May Fung’s two works offer images of Hong Kong through a time tunnel from the 1967 Hong Kong riots to the 1989 Tiananmen Square protests with footage drawn from the Hong Kong Government Record Service. Recordings of scholar Ackbar Abbas’ lecture on the notion of ‘culture in a space of disappearance’ guides us through ‘Image of a City’ (1990) while the narratives of disappearance linger with a strong sense of self-identity-searching in ‘She Said Why Me’ (1989).
Image of a City (1990), video duration: 11 mins
She Said Why Me (1989), video duration: 8 mins
Law Yuk Mui’s ‘On Junk Bay, The Plant’ (1990-present) leads us to revisit the geographical history and transformation of Junk Bay, later known as Tseung Kwan O, a reclaimed-land area in Hong Kong where the artist used to live. Her lens not only captures the natural landscape of the area but also the history of its phenomenal land development through reclamation where foreign plants migrated, were transplanted and re-rooted. Through her investigation of Hong Kong cartography and passion in geology, the narratives delve deeper into the contemplation of migration, native vs foreign, borders and the relationship or negotiation between human and nature.
On Junk Bay, The Plant (1990-present), video duration: 3 mins
About the Artists
May Fung is a video artist at the forefront of experimental practice for over three decades in Hong Kong. She is also a filmmaker, curator and art critic. Her work often interweaves local history, cultural landscapes and politics.
Using image, sound and installation as her mediums of preference, and adopting the methodology of field study and collecting, Law Yuk Mui often intervenes in the mundane space and daily life of the city and catches the physical traces of history, psychological pathways of human, the marks of time and the political power in relation to geographic space. Law often digs beyond the surface, through which she would recover fragments of narratives and micro histories.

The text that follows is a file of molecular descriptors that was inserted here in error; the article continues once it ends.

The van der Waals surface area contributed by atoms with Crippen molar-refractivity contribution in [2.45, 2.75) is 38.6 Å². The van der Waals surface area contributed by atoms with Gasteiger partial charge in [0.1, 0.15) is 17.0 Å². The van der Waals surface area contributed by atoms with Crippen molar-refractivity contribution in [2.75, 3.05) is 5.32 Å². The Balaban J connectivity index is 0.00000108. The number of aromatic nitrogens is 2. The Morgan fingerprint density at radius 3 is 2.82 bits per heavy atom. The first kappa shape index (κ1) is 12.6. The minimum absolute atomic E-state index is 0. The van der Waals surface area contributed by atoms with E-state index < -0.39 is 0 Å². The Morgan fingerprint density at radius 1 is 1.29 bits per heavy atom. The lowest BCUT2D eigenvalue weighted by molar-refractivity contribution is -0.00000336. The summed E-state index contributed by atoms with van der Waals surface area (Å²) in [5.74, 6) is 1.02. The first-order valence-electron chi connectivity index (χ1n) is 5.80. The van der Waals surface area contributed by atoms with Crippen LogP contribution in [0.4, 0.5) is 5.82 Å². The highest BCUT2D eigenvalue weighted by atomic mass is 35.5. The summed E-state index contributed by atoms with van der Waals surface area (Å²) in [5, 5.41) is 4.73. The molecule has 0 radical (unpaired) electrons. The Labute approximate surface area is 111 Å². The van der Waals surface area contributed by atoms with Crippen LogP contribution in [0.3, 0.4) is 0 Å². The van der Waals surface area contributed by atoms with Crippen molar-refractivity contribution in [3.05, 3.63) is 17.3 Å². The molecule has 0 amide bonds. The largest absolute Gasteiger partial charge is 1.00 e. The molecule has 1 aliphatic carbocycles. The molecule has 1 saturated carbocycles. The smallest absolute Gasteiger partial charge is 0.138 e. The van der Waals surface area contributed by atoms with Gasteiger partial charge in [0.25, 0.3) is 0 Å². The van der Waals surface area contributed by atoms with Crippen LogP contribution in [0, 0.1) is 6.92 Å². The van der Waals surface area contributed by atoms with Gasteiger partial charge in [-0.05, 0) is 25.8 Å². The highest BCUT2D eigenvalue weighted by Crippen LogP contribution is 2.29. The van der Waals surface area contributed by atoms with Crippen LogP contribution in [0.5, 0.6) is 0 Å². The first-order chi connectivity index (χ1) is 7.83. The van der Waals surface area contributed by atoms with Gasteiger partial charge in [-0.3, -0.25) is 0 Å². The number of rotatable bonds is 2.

Limited seating of 30. RSVP is essential. Location provided upon RSVP.
Please bring a non-native plant.
The HOMELAND in TRANSIT VIDEO TALKS programme is in partnership with cmbb (culture matters beyond borders, Hong Kong)
Thank you very much for joining us at our first HOMELAND in TRANSIT VIDEO TALKS which was launched in Basel on Tuesday 25th February in which we presented Hong Kong artists May Fung and Law Yik Mui’s video works. Many congratulations to the two artists on the first presentation of their works in Switzerland.
A big thank you to the audience who brought us non-native plants and shared with us their stories to make the video installation of Law Yuk Mui’s ‘Junk Bay, The Plant’ (1990-present) more alive. Stay tuned as the installation will continue to grow in Basel.
Thank you again to the two Hong Kong artists May Fung and Law Yuk Mui for making a video conversation for our VIDEO TALKS in Basel, especially during this difficult time of the coronavirus outbreak in Hong Kong. Our thoughts go to the Hongkongers.
28th February 2020